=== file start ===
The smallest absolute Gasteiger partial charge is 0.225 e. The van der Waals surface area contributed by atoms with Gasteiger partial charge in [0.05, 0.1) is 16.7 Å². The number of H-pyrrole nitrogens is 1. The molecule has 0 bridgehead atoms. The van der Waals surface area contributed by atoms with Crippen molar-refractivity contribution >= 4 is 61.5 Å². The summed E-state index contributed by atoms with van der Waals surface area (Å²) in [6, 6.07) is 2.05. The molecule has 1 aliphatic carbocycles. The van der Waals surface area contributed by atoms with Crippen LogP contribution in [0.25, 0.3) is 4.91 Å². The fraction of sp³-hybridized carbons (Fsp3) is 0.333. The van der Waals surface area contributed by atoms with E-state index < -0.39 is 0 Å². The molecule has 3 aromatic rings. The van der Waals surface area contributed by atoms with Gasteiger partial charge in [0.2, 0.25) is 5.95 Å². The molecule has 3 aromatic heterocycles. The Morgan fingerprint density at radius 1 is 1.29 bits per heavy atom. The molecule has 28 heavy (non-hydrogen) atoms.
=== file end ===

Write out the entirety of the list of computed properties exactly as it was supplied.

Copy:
The smallest absolute Gasteiger partial charge is 0.225 e. The van der Waals surface area contributed by atoms with Gasteiger partial charge in [0.05, 0.1) is 16.7 Å². The number of H-pyrrole nitrogens is 1. The molecule has 0 bridgehead atoms. The van der Waals surface area contributed by atoms with Crippen molar-refractivity contribution >= 4 is 61.5 Å². The summed E-state index contributed by atoms with van der Waals surface area (Å²) in [6, 6.07) is 2.05. The molecule has 1 aliphatic carbocycles. The van der Waals surface area contributed by atoms with Crippen LogP contribution in [0.25, 0.3) is 4.91 Å². The fraction of sp³-hybridized carbons (Fsp3) is 0.333. The van der Waals surface area contributed by atoms with E-state index < -0.39 is 0 Å². The molecule has 3 aromatic rings. The van der Waals surface area contributed by atoms with Gasteiger partial charge in [0.2, 0.25) is 5.95 Å². The molecule has 3 aromatic heterocycles. The Morgan fingerprint density at radius 1 is 1.29 bits per heavy atom. The molecule has 28 heavy (non-hydrogen) atoms.